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Carlock v. Wetzel

United States District Court, W.D. Pennsylvania

July 17, 2017

MARQUIS CARLOCK, Plaintiff,
v.
JOHN WETZEL, Secretary of DOC; MARK CAPOZZA, Superintendent of SCI Pittsburgh; and SGT. HOYE, C/O, Defendants.

          MEMORANDUM OPINION AND ORDER

          David Stewart Cercone United States District Judge

         Before the Court is an appeal (ECF No. 18)[1] filed by Plaintiff Marquis Carlock (“Carlock” or “Plaintiff”) requesting review of the magistrate judge's Order dated June 15, 2017 (ECF No. 15) (the “Order”), which denied without prejudice Plaintiff's motion for appointment of counsel.

         Upon review of the matters raised by Carlock, the Court concludes that the Order appealed from is neither clearly erroneous nor an abuse of discretion. Therefore, Carlock's appeal will be dismissed.

         Standard of Review

         The Federal Magistrates Act, 28 U.S.C. §§ 631-639, provides two separate standards for judicial review of a magistrate judge's decision: (i) “de novo” for magistrate resolution of dispositive matters, 28 U.S.C. § 636(b)(1)(B)-(C), and (ii) “clearly erroneous or contrary to law” for magistrate resolution of nondispositive matters. 28 U.S.C. § 636(b)(1)(A). Accord Fed.R.Civ.P. 72(a), (b); Local Civil Rule 72.1(C)(2); see Cipollone v. Liggett Group, Inc., 785 F.2d 1108, 1113 (3d Cir. 1986).

         The Order of June 15, 2017, was for a non-dispositive matter under 28 U.S.C. § 636(b)(1)(A) and, thus, will not be disturbed unless it is found to be clearly erroneous or contrary to law. A finding is clearly erroneous “when although there is evidence to support it, the reviewing court on the entire evidence is left with the definite and firm conviction that a mistake has been committed.” Anderson v. City of Bessemer City, N.C., 470 U.S. 564, 573 (1985) (citing United States v. United States Gypsum Co., 333 U.S. 364 (1948)).

         Discussion

         Upon review of the record in this matter, the Court finds that the decision of the magistrate judge to deny without prejudice Plaintiff's request for appointment of counsel was neither clearly erroneous nor contrary to law.

         As the magistrate judge explained, the Court has authority “to request an attorney to represent any person unable to afford counsel.” 28 U.S.C. § 1915(e)(1) (emphasis added). In Tabron v. Grace, the United States Court of Appeals for the Third Circuit announced the factors that are to be considered by a district court in deciding whether to exercise its discretion and seek counsel for an indigent litigant in a civil case. 6 F.3d 147, 153 (3d Cir. 1993), cert. denied, 510 U.S. 1196 (1994). Following Tabron, the first consideration by a district court should be whether the plaintiff's claim has “some merit in fact and law.” Parham v. Johnson, 126 F.3d 454, 457 (3d Cir.1997) (citing Tabron, 6 F.3d at 157).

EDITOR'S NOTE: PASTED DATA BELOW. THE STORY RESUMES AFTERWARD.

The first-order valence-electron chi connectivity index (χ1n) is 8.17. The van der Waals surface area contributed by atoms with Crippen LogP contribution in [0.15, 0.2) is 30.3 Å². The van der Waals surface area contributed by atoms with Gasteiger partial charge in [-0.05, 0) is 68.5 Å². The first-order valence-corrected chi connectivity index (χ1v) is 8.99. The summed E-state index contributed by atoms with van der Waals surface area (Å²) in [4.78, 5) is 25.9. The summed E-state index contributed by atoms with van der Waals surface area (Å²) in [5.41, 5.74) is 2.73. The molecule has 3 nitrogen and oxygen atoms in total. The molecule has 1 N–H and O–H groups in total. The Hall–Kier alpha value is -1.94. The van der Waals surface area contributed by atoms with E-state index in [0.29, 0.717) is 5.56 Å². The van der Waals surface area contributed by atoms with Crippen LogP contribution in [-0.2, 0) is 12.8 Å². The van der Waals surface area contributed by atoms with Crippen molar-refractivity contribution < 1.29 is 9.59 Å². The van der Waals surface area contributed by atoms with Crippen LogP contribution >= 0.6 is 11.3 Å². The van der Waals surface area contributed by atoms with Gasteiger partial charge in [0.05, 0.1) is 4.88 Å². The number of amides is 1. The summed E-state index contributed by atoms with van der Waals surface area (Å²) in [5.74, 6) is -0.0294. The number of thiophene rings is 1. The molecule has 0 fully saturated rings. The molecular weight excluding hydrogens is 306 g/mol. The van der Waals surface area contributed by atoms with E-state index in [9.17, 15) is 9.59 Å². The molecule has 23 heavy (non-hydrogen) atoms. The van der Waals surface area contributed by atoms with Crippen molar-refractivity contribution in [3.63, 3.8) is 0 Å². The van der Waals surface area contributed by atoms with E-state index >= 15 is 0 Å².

The Court notes that this case is in its early stage, as Defendants only recently have filed a responsive pleading. Given the early stage of the litigation, the Court agrees with the magistrate judge that, while the case may ultimately present complex credibility determinations, at the present stage it is too early to make any assessment regarding the same.

         As a pro se litigant, Plaintiff will have the benefit of Haines v. Kerner, 404 U.S. 519 (1972) and its progeny, which provides that courts must liberally construe pro se pleadings. Considering the severe shortage of attorneys with experience and knowledge in this area of the law, who are also willing to take these cases pro bono, it does not appear at this point in the litigation that this case merits a request by this Court for counsel to represent him pursuant to 28 U.S.C. § 1915(e). Additionally, Plaintiff has made no showing that he has made any attempt to retain counsel himself. Furthermore, this Court notes that Local Civil Rule 10.C indicates that “[a]bsent special circumstances, no motions for the appointment of counsel will be granted until after dispositive motions have been resolved.” Should the case survive any dispositive motions and advance to the point where it is ready to proceed to trial, the Court will reconsider this request.

         For all these reasons, the Court finds that Plaintiff has not shown that the magistrate judge's ruling was clearly erroneous or contrary to law. Accordingly, Plaintiff's appeal is DENIED.

         It is ...


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